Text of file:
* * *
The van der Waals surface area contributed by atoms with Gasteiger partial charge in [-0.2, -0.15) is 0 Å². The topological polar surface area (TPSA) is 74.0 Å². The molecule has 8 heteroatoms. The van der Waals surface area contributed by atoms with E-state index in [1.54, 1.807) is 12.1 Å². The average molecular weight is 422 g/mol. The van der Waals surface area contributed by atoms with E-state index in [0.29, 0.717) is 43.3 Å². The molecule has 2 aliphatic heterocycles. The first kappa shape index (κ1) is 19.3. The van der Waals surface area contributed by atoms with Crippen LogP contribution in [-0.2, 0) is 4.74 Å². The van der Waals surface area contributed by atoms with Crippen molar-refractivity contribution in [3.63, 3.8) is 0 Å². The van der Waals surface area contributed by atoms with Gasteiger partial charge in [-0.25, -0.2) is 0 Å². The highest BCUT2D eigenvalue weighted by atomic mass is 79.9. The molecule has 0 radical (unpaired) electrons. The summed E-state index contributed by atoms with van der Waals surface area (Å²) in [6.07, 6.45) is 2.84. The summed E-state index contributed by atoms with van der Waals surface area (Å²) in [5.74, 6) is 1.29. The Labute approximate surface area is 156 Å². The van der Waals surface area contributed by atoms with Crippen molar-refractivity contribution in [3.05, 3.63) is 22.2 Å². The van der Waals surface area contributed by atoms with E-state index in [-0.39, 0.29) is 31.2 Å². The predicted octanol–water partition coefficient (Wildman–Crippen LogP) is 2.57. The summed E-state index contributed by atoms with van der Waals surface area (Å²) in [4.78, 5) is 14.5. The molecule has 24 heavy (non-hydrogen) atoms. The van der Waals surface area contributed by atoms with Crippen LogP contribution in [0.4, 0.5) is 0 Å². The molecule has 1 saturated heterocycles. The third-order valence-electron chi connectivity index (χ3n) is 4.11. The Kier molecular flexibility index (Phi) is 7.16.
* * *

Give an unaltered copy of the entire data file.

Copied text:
The van der Waals surface area contributed by atoms with Gasteiger partial charge in [-0.2, -0.15) is 0 Å². The topological polar surface area (TPSA) is 74.0 Å². The molecule has 8 heteroatoms. The van der Waals surface area contributed by atoms with E-state index in [1.54, 1.807) is 12.1 Å². The average molecular weight is 422 g/mol. The van der Waals surface area contributed by atoms with E-state index in [0.29, 0.717) is 43.3 Å². The molecule has 2 aliphatic heterocycles. The first kappa shape index (κ1) is 19.3. The van der Waals surface area contributed by atoms with Crippen LogP contribution in [-0.2, 0) is 4.74 Å². The van der Waals surface area contributed by atoms with Crippen molar-refractivity contribution in [3.63, 3.8) is 0 Å². The van der Waals surface area contributed by atoms with Gasteiger partial charge in [-0.25, -0.2) is 0 Å². The highest BCUT2D eigenvalue weighted by atomic mass is 79.9. The molecule has 0 radical (unpaired) electrons. The summed E-state index contributed by atoms with van der Waals surface area (Å²) in [6.07, 6.45) is 2.84. The summed E-state index contributed by atoms with van der Waals surface area (Å²) in [5.74, 6) is 1.29. The Labute approximate surface area is 156 Å². The van der Waals surface area contributed by atoms with Crippen molar-refractivity contribution in [3.05, 3.63) is 22.2 Å². The van der Waals surface area contributed by atoms with E-state index in [-0.39, 0.29) is 31.2 Å². The predicted octanol–water partition coefficient (Wildman–Crippen LogP) is 2.57. The summed E-state index contributed by atoms with van der Waals surface area (Å²) in [4.78, 5) is 14.5. The molecule has 24 heavy (non-hydrogen) atoms. The van der Waals surface area contributed by atoms with Crippen LogP contribution in [0.4, 0.5) is 0 Å². The molecule has 1 saturated heterocycles. The third-order valence-electron chi connectivity index (χ3n) is 4.11. The Kier molecular flexibility index (Phi) is 7.16.